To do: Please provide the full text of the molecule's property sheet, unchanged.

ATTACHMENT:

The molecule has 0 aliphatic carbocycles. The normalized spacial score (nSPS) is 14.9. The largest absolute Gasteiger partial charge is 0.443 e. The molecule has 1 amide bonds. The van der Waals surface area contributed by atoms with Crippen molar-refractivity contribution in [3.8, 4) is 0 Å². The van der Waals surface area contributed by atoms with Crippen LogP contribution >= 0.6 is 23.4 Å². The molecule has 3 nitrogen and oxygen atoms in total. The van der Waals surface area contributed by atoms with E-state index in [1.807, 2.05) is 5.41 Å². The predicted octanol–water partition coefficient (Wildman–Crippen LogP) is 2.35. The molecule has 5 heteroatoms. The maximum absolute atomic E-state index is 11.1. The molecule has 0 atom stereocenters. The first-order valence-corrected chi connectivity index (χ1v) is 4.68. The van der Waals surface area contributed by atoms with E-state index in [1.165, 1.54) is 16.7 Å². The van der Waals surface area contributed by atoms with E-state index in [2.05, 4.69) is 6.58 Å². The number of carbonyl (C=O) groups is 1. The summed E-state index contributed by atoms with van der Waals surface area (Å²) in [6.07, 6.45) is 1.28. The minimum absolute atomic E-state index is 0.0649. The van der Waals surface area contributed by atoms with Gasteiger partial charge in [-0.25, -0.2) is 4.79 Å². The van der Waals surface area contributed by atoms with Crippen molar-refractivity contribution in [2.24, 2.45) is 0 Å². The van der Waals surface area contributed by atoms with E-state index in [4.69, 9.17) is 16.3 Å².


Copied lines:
The molecule has 0 aliphatic carbocycles. The normalized spacial score (nSPS) is 14.9. The largest absolute Gasteiger partial charge is 0.443 e. The molecule has 1 amide bonds. The van der Waals surface area contributed by atoms with Crippen molar-refractivity contribution in [3.8, 4) is 0 Å². The van der Waals surface area contributed by atoms with Crippen LogP contribution >= 0.6 is 23.4 Å². The molecule has 3 nitrogen and oxygen atoms in total. The van der Waals surface area contributed by atoms with E-state index in [1.807, 2.05) is 5.41 Å². The predicted octanol–water partition coefficient (Wildman–Crippen LogP) is 2.35. The molecule has 5 heteroatoms. The maximum absolute atomic E-state index is 11.1. The molecule has 0 atom stereocenters. The first-order valence-corrected chi connectivity index (χ1v) is 4.68. The van der Waals surface area contributed by atoms with E-state index in [1.165, 1.54) is 16.7 Å². The van der Waals surface area contributed by atoms with E-state index in [2.05, 4.69) is 6.58 Å². The number of carbonyl (C=O) groups is 1. The summed E-state index contributed by atoms with van der Waals surface area (Å²) in [6.07, 6.45) is 1.28. The minimum absolute atomic E-state index is 0.0649. The van der Waals surface area contributed by atoms with Gasteiger partial charge in [-0.25, -0.2) is 4.79 Å². The van der Waals surface area contributed by atoms with Crippen molar-refractivity contribution in [2.24, 2.45) is 0 Å². The van der Waals surface area contributed by atoms with E-state index in [4.69, 9.17) is 16.3 Å².